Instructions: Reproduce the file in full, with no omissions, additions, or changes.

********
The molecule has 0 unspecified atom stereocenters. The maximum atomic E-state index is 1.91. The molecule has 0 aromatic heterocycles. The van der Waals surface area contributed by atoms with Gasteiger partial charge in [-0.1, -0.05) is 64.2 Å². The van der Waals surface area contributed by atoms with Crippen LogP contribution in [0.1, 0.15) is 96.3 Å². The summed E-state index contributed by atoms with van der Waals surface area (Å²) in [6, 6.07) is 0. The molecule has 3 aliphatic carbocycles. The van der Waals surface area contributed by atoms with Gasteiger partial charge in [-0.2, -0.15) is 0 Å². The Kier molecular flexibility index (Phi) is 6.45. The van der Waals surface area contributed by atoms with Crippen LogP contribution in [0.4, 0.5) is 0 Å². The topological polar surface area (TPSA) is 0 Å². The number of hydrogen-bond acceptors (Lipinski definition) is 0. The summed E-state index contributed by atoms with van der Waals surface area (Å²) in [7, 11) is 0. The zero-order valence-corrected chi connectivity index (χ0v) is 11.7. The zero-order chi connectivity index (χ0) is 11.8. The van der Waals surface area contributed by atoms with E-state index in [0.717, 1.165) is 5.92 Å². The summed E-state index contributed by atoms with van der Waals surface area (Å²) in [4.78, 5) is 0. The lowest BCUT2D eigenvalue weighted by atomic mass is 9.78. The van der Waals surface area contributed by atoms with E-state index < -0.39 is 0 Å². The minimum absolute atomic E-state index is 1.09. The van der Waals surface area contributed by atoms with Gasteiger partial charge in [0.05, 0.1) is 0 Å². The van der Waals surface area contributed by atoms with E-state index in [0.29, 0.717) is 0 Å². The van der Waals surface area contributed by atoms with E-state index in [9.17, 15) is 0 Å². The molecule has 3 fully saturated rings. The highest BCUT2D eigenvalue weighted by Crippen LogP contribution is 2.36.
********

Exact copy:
The molecule has 0 unspecified atom stereocenters. The maximum atomic E-state index is 1.91. The molecule has 0 aromatic heterocycles. The van der Waals surface area contributed by atoms with Gasteiger partial charge in [-0.1, -0.05) is 64.2 Å². The van der Waals surface area contributed by atoms with Crippen LogP contribution in [0.1, 0.15) is 96.3 Å². The summed E-state index contributed by atoms with van der Waals surface area (Å²) in [6, 6.07) is 0. The molecule has 3 aliphatic carbocycles. The van der Waals surface area contributed by atoms with Gasteiger partial charge in [-0.2, -0.15) is 0 Å². The Kier molecular flexibility index (Phi) is 6.45. The van der Waals surface area contributed by atoms with Crippen LogP contribution in [0.4, 0.5) is 0 Å². The topological polar surface area (TPSA) is 0 Å². The number of hydrogen-bond acceptors (Lipinski definition) is 0. The summed E-state index contributed by atoms with van der Waals surface area (Å²) in [7, 11) is 0. The zero-order valence-corrected chi connectivity index (χ0v) is 11.7. The zero-order chi connectivity index (χ0) is 11.8. The van der Waals surface area contributed by atoms with E-state index in [0.717, 1.165) is 5.92 Å². The summed E-state index contributed by atoms with van der Waals surface area (Å²) in [4.78, 5) is 0. The lowest BCUT2D eigenvalue weighted by atomic mass is 9.78. The van der Waals surface area contributed by atoms with E-state index < -0.39 is 0 Å². The minimum absolute atomic E-state index is 1.09. The van der Waals surface area contributed by atoms with Gasteiger partial charge in [0.05, 0.1) is 0 Å². The van der Waals surface area contributed by atoms with E-state index in [0.29, 0.717) is 0 Å². The van der Waals surface area contributed by atoms with E-state index in [9.17, 15) is 0 Å². The molecule has 3 fully saturated rings. The highest BCUT2D eigenvalue weighted by Crippen LogP contribution is 2.36.